In that case, Liu would put a student’s hand before her mouth to let him or her feel the difference of breath in uttering the two letters. To help a boy student feel the position of the tongue in pronouncing gege, Chinese for “elder brother,” she even put his finger into her mouth to feel how the tongue touched the palate.

Of all the students Liu has taught since 1991, especially since 2005 when preschool education for kids hard of hearing began, quite a few have regained their speaking power, although their pronunciation may not always be standard.

Generally speaking, a baby should undergo checks of his or her hearing ability as early as possible, because the sooner one is diagnosed with hearing loss, the better. Certainly there are exceptions.

Liu Hanxiang, now a professional dancer, came to Liu Lingli’s class when she was already 8 years old, her vocal chord having become too rigid. Still, Liu succeeded in helping the girl speak, by teaching her one word per day.

A couple of years ago, Liu Hanxiang sent video greetings to her teacher, who was attending a CCTV ceremony for those selected as model Party members. As the girl expressed her gratitude in not very standard pronunciation, aided by sign language, many members in the audience were in tears.

A ‘touching’ story

In China, more than 20 million people suffer from hearing loss. In some cases, deaf students also find it hard to speak as they can’t hear the sound of a word. Many of them can only learn to communicate with sign language — talking with their hands in a world of silence.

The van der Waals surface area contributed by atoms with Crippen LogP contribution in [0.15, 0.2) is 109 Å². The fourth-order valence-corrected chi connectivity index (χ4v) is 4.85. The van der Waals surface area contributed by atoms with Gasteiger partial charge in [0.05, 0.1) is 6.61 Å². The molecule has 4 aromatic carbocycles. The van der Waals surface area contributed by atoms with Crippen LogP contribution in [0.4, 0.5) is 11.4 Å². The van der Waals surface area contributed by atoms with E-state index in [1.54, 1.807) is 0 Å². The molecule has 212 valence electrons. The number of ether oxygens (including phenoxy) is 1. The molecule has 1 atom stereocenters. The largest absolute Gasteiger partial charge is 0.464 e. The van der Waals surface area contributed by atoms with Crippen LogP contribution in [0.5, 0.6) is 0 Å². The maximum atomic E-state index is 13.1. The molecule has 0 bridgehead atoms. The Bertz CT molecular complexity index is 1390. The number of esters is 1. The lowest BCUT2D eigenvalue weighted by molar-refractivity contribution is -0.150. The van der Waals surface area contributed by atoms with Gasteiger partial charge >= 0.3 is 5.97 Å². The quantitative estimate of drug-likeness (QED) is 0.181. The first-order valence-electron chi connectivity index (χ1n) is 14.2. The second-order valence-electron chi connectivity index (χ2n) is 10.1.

Theoretically, a deaf child can learn to talk if he or she is diagnosed at an early stage and then gets timely treatment. But like many other things, it’s easier said than done. Without a devoted and capable teacher, a deaf child may lose a golden chance to walk out of a world of dead silence.

During this year’s National People’s Congress, which concluded on Monday, Liu, a NPC deputy, called for enhanced government support for special education for those hard of hearing. She also suggested hearing aids and cochlear implants be covered by the country’s medical insurance.

Liu’s story, popularized by a recent series of news reports, shows how a passionate teacher has persisted in achieving “an impossible mission” — helping children with hearing loss regain their speaking power.

The World Health Organization published a report last month, saying that more than 5 percent of the world’s population, or 430 million people, requires rehabilitation to address their disabling hearing loss, including 34 million children.

“It is estimated that by 2050, over 700 million people, or one in every 10 people, will have disabling hearing loss,” said the report.

When it comes to interventional measures, WHO’s suggestions include speech reading and the use of hearing technologies such as hearing aids, cochlear implants and middle ear implants.

In a way, Liu’s “tongue exercise” has enriched the concept of speech reading, thereby enabling more hard-of-hearing children across the world to get effective treatment at an early age.

According to the Centers for Disease Control and Prevention of the United States, “speech reading (or lip reading) is a building block that helps a child with hearing loss understand speech. The child watches the movements of a speaker’s mouth and face, and understands what the speaker is saying.”

The CDC further explains that about 40 percent of the sounds in the English language can be seen on the lips of a speaker but some words can’t be read. For example, “bop,” “mop” and “pop” look alike when spoken.

Similar confusion occurs in Chinese contexts as well. For example, “mama” (mom) and “baba” (dad) sound different to a normal listener, but in uttering the two words, one’s mouth looks the same to someone hard of hearing.

That’s where Liu’s “tongue exercise” comes in. When “reading” fails, “finger touching” helps one with hearing loss to figure out how to pronounce a word.

It’s a “touching” story.